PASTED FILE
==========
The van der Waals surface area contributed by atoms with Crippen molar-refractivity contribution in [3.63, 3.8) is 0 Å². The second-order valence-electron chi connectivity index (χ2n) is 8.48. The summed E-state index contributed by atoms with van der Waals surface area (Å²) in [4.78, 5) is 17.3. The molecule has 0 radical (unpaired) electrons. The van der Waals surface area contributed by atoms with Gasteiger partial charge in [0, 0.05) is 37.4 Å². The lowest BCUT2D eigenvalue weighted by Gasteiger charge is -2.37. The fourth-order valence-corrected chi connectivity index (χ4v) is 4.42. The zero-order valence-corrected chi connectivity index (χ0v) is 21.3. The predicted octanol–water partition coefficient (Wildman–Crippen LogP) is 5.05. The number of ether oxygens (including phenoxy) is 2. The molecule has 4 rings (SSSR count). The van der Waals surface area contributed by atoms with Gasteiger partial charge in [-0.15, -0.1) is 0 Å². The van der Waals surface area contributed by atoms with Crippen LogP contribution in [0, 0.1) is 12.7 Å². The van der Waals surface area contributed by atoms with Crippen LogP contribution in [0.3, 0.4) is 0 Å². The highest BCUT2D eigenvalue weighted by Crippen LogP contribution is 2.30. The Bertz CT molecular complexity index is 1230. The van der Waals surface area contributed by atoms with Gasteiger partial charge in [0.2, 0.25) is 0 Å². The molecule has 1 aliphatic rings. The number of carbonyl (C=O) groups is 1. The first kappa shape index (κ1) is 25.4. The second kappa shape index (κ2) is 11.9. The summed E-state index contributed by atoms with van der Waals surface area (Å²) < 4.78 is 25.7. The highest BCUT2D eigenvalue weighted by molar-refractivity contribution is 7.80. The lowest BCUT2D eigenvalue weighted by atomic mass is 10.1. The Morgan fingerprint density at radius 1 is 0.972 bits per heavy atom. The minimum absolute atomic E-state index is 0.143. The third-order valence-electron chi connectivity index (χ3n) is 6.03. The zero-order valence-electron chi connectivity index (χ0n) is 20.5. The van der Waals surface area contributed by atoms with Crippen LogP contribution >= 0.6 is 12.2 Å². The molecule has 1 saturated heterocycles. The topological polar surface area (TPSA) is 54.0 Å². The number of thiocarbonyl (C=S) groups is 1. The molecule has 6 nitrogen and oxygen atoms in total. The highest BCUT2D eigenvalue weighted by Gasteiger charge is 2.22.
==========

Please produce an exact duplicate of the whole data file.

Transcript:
The van der Waals surface area contributed by atoms with Crippen molar-refractivity contribution in [3.63, 3.8) is 0 Å². The second-order valence-electron chi connectivity index (χ2n) is 8.48. The summed E-state index contributed by atoms with van der Waals surface area (Å²) in [4.78, 5) is 17.3. The molecule has 0 radical (unpaired) electrons. The van der Waals surface area contributed by atoms with Gasteiger partial charge in [0, 0.05) is 37.4 Å². The lowest BCUT2D eigenvalue weighted by Gasteiger charge is -2.37. The fourth-order valence-corrected chi connectivity index (χ4v) is 4.42. The zero-order valence-corrected chi connectivity index (χ0v) is 21.3. The predicted octanol–water partition coefficient (Wildman–Crippen LogP) is 5.05. The number of ether oxygens (including phenoxy) is 2. The molecule has 4 rings (SSSR count). The van der Waals surface area contributed by atoms with Gasteiger partial charge in [-0.15, -0.1) is 0 Å². The van der Waals surface area contributed by atoms with Crippen LogP contribution in [0, 0.1) is 12.7 Å². The van der Waals surface area contributed by atoms with Crippen LogP contribution in [0.3, 0.4) is 0 Å². The highest BCUT2D eigenvalue weighted by Crippen LogP contribution is 2.30. The Bertz CT molecular complexity index is 1230. The van der Waals surface area contributed by atoms with Gasteiger partial charge in [0.2, 0.25) is 0 Å². The molecule has 1 aliphatic rings. The number of carbonyl (C=O) groups is 1. The first kappa shape index (κ1) is 25.4. The second kappa shape index (κ2) is 11.9. The summed E-state index contributed by atoms with van der Waals surface area (Å²) < 4.78 is 25.7. The highest BCUT2D eigenvalue weighted by molar-refractivity contribution is 7.80. The lowest BCUT2D eigenvalue weighted by atomic mass is 10.1. The Morgan fingerprint density at radius 1 is 0.972 bits per heavy atom. The minimum absolute atomic E-state index is 0.143. The third-order valence-electron chi connectivity index (χ3n) is 6.03. The zero-order valence-electron chi connectivity index (χ0n) is 20.5. The van der Waals surface area contributed by atoms with Crippen LogP contribution >= 0.6 is 12.2 Å². The molecule has 1 saturated heterocycles. The topological polar surface area (TPSA) is 54.0 Å². The number of thiocarbonyl (C=S) groups is 1. The molecule has 6 nitrogen and oxygen atoms in total. The highest BCUT2D eigenvalue weighted by Gasteiger charge is 2.22.